Provisions in the proposed EU Tobacco Products Directive (TPD), including standardized packaging and a ban on menthol and slim cigarettes, have the potential to push consumer downtrading and fuel illegal trade, according to a study conducted by Roland Berger Strategy Consultants, commissioned by Philip Morris International and reported by Business Wire.
The report predicts 175,000 job losses, up to €5 billion ($6.5 billion) in lost tax revenue, and an increase in smoking as a consequence of price competition.
Patrick Mannsperger, Partner at Roland Berger, said the new TPD could affect not just the EU tobacco sector but also the European economy. The tobacco sector generates more than €100 billion in tax revenue every year, and lower revenues will require spending cuts or tax hikes in other areas.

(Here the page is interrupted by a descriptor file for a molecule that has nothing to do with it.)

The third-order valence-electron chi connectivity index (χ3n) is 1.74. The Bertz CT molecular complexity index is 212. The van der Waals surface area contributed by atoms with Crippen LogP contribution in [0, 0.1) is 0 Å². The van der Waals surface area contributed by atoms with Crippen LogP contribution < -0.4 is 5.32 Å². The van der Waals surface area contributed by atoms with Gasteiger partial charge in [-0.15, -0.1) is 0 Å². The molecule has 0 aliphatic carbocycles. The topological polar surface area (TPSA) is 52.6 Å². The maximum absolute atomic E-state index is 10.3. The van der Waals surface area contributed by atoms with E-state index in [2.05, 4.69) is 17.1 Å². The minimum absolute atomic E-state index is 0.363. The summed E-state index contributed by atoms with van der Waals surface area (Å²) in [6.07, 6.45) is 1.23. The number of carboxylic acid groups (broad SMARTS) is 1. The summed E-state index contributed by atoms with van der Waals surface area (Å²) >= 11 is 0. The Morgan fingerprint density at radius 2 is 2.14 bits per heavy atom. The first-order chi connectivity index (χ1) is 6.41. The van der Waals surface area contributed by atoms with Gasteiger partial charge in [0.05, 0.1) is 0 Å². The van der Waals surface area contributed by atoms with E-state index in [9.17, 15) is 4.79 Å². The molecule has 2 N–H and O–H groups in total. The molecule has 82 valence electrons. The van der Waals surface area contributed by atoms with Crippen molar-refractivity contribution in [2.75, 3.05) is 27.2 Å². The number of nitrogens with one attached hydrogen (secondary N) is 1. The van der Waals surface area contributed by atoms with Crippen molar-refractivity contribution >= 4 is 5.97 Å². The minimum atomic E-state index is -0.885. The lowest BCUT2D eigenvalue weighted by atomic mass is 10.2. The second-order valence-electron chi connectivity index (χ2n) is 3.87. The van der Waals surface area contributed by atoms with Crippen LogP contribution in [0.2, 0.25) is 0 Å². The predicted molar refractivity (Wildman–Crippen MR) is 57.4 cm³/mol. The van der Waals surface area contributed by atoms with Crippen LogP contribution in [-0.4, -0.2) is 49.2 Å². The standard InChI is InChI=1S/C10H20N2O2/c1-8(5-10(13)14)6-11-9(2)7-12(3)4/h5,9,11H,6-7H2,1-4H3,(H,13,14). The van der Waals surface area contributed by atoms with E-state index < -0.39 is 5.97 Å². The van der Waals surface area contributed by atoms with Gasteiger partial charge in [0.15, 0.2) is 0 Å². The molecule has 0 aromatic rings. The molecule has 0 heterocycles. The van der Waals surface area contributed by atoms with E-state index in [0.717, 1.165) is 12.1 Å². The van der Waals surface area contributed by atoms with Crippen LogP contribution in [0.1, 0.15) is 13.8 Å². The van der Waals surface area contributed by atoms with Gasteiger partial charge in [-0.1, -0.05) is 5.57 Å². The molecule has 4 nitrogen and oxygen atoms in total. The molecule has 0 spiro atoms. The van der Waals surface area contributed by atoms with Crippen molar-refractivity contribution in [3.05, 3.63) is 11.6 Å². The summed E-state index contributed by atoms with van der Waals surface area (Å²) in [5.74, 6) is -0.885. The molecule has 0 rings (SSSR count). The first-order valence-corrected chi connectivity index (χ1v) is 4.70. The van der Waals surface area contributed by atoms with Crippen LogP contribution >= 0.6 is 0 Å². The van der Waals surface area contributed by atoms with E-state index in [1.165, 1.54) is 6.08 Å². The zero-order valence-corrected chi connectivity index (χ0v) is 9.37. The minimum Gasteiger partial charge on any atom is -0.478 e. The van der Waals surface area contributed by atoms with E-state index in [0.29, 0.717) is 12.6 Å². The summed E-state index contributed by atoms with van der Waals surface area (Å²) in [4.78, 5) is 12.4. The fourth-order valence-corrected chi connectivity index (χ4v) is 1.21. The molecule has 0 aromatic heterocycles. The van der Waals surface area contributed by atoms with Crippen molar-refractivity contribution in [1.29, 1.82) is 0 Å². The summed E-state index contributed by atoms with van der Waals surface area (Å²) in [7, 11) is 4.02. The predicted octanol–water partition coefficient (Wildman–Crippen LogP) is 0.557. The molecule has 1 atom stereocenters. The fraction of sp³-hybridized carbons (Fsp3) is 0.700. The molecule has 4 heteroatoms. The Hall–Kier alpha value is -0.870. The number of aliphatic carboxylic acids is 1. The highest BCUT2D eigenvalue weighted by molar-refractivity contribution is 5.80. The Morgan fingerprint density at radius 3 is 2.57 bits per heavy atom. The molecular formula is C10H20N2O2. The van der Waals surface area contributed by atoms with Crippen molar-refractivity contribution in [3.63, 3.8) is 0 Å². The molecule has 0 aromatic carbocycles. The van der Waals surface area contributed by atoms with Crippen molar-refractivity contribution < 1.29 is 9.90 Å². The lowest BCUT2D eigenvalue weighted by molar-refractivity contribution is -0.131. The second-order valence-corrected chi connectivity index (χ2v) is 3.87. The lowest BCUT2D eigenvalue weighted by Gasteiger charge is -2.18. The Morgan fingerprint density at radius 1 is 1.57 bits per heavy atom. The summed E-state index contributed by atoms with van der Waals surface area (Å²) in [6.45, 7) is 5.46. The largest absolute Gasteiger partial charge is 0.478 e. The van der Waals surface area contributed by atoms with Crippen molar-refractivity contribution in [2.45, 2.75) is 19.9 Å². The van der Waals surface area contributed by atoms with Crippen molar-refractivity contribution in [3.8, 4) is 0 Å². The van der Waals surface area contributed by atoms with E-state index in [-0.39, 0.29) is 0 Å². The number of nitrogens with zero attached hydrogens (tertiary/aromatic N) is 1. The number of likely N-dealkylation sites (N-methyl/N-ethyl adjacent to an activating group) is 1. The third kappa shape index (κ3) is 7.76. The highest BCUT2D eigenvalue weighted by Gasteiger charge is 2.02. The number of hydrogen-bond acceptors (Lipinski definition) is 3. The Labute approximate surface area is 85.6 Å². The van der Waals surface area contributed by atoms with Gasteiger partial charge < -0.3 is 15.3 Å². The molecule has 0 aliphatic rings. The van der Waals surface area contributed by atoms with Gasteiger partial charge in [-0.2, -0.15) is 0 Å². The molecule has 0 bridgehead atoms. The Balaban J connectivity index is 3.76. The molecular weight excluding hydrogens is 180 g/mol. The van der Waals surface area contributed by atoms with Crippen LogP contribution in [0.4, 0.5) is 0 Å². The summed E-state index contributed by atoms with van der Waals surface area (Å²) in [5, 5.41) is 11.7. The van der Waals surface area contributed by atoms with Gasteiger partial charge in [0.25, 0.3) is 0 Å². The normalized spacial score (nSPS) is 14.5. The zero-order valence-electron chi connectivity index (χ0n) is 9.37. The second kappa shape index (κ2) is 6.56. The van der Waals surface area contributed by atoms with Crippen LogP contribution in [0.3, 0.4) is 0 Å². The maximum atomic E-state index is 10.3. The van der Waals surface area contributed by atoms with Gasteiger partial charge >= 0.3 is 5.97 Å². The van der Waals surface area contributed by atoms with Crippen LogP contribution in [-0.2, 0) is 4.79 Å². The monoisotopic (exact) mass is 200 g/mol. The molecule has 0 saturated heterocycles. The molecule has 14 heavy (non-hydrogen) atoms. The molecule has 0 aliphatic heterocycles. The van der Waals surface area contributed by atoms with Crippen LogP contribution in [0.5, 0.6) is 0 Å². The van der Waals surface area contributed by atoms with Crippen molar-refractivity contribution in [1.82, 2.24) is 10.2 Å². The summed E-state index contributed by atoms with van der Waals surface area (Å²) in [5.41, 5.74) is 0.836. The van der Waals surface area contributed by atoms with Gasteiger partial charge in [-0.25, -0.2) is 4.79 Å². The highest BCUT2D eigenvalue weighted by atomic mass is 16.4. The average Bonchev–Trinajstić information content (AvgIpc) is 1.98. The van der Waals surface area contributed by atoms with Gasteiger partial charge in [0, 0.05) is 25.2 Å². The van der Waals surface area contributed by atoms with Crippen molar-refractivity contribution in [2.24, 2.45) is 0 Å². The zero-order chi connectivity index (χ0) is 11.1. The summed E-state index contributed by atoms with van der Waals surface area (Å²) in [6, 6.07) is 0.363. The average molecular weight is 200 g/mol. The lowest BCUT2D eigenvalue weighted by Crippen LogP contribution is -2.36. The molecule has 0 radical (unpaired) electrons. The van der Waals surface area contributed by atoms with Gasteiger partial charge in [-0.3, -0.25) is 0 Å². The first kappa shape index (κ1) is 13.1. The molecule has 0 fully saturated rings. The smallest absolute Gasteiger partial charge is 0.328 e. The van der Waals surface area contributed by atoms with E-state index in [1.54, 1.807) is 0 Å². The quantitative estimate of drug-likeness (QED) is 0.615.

Illegal trade, which already represents about 11 percent of cigarette consumption in the EU, could grow by 25-55 percent as a result of standardized packaging and the ban on slim and menthol cigarettes, the report said.
Sales of illegal cigarettes could rise from 68 billion to between 84 billion and 106 billion. Some countries would be particularly hard hit by the TPD. In Poland and Bulgaria, the directive could result in up to 50,000 and 29,000 job losses, respectively, the report added.
“We hope the EU will reconsider these proposals and replace them with a regulatory framework that is not politically driven, but science-based and effective in reducing the harm caused by smoking without imposing unnecessary burdens on the economy,” said PMI Vice President for Communications Julie Soderlund.